March 1, 2023
Dr. Zaslow explains Lactic Acid build up after high-intensity exercise.
The group of physician leaders, sports medicine and pediatrics specialists, and physical therapists will help to implement the program.
Understanding lactic acid build up—and why we should pay more attention to lactate
First and foremost, it’s important to note that the terms “lactic acid” and “lactate” are often used interchangeably, but they’re not the same thing.
“Lactic acid is a molecule that has a hydrogen ion that can be donated. Lactate is the molecule created after that ‘extra’ hydrogen ion is cut from the molecule,” explains Tracy Zaslow, M.D., primary care sports medicine specialist at Cedars-Sinai Kerlan-Jobe Institute in Los Angeles and a team physician for Angel City Football Club and LA Galaxy. “Lactate is an actual fuel source for the body, provided to working muscles during exercise.”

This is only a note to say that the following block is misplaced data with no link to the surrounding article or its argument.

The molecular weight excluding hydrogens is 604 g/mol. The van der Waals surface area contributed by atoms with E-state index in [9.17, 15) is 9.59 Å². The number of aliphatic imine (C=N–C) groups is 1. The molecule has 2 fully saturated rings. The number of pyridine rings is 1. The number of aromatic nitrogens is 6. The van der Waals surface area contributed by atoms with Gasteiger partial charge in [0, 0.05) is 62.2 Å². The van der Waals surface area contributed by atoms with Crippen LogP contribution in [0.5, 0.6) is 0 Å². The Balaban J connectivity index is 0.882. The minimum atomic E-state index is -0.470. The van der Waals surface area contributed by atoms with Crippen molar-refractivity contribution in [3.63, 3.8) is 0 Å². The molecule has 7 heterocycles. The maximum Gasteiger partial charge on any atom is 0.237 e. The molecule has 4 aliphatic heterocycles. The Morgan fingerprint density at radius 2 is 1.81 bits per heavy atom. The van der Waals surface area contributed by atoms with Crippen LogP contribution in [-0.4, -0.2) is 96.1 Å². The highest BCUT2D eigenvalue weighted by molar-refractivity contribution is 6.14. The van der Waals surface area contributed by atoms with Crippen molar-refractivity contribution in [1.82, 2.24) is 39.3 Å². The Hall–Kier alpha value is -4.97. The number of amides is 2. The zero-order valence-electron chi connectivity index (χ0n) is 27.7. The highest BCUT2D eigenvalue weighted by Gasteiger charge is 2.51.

Lactic acid gets produced in the body during glycolysis, Zaslow explains, which is the anaerobic process that produces energy during high-intensity exercise. Then, when it dissolves in water (which is what occurs when it’s produced in the human body) the ions split into a lactate ion and a hydrogen ion. “Therefore, it’s more accurate to say that lactate—not lactic acid—is the byproduct of exercise,” Zaslow says.